As an IT trainer I was surprised to find that accountants are not always familiar with the Group and Outline facilities (under the data menu) and the full power of Custom views (under view) Using these properly can save a huge amount of time and are well worth getting to grips with.

AccountingWEB's picture

Chart Formatting

AccountingWEB | | Permalink

I find that the past format button on the excel toolbar is an invaluable tool for my every day work. Does Chris, or any one else know if the same facility is available to copy chart formats from one chart to another, without having to adjust all the default colours etc mauually?

Chart formats - set up your own custom template

cbales | | Permalink

Gill
Graphing in Microsoft Word, Excel and Powerpoint is done by Microsoft Graph, which is a separate application. Anyone can set up their own user defined custom chart types as templates, specifying colours, layout etc.
To find out more about this, open up a blank page in Excel then, from the menu line, select Insert, Objects and page down in the "Create new" box to Microsoft Graph. Double click on the heading to open the application and click on Help, Contents & Index, enter "Chart types", "customizing" (American spelling!) and follow "Save a custom chart to apply to other charts".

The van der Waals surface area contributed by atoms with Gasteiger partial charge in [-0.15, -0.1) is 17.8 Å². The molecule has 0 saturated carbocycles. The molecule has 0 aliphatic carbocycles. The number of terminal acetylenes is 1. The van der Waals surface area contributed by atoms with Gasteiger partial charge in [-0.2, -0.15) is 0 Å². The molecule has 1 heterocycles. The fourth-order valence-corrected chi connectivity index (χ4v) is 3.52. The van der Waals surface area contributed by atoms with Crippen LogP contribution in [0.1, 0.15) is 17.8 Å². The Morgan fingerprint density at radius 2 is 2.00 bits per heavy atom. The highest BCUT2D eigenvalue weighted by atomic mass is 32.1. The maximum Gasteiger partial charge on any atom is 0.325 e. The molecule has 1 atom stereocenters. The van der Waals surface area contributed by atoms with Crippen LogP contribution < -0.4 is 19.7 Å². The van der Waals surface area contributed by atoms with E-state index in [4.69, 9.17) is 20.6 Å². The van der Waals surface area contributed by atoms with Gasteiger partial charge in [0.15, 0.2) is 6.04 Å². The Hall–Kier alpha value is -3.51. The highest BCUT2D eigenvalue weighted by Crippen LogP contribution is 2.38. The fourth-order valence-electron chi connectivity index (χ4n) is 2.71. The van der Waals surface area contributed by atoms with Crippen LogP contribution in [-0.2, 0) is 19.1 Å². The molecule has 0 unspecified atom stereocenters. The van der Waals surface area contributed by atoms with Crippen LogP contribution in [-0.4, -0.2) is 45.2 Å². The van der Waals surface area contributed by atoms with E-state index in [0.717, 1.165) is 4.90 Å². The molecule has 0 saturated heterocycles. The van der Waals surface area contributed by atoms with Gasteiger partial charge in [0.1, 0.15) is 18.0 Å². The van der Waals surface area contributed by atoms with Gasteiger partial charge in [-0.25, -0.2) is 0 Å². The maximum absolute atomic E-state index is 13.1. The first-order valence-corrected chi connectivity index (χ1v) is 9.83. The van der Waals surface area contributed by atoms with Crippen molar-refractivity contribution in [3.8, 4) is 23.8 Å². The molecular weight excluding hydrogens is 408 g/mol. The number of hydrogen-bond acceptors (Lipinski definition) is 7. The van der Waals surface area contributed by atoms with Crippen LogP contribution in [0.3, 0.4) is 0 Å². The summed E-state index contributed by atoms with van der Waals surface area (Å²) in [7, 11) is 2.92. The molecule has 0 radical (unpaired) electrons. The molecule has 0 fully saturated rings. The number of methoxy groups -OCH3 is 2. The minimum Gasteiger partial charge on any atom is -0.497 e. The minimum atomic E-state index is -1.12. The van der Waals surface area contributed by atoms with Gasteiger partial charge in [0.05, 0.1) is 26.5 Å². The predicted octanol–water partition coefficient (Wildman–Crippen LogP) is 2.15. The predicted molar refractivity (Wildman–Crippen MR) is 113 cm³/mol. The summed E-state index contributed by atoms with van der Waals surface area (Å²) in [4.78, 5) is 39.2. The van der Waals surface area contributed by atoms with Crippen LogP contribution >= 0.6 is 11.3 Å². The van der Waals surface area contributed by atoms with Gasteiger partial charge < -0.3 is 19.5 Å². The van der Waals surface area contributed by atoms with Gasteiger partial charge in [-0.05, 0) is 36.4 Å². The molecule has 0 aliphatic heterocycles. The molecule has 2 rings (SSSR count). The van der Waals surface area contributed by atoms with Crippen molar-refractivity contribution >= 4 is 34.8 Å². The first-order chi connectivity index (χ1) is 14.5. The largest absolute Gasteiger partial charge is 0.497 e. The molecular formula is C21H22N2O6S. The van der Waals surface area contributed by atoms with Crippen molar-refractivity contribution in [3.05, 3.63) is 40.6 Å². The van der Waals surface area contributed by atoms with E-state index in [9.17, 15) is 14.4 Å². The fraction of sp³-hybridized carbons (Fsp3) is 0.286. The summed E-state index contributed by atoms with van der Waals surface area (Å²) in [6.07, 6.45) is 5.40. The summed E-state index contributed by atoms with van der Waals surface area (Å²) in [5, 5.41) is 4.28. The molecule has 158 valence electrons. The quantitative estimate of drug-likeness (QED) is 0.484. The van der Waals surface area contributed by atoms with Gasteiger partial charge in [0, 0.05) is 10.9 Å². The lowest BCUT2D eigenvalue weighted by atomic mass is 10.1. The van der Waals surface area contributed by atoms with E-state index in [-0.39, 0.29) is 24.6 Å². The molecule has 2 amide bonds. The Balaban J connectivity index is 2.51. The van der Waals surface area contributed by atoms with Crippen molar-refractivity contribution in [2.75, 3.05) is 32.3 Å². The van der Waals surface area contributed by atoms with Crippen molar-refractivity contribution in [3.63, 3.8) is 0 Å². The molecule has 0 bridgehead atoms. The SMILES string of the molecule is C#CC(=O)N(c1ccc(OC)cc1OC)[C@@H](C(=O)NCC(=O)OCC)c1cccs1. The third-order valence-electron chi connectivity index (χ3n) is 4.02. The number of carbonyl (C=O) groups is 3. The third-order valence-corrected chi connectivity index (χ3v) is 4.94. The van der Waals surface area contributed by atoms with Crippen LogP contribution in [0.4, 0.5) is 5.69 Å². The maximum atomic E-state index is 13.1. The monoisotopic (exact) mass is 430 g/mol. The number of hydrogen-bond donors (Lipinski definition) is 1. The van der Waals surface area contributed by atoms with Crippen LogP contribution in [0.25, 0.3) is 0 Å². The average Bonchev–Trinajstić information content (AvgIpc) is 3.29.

Hope this helps.

proof checks

AnonymousUser | | Permalink

Chris's point 13 about proof checks is good - but they work best if they zero out - ie if zero means they are ok and any amounts mean errors. for example if you deduct the "total row" total from the "total column" total the result will be zero if it casts and cross casts

shurst's picture

More on figure formats

shurst | | Permalink

You can also allow for the width of the right hand bracket in custom number formats to make sure all the figures line up properly eg:

#,##0_);(#,##0);-

The underscore leaves a space equal to the width of the character that follows it.

Re Celia's comments

cbales | | Permalink

Point 6 -
As I have described is the standard setup for both Excel 97 and Excel 2000 and, from memory for earlier versions (but its around two years since I last worked on versions earlier than Excel 97). Unless software settings have been altered, no changes should be needed for this facility to work.

Point 14 -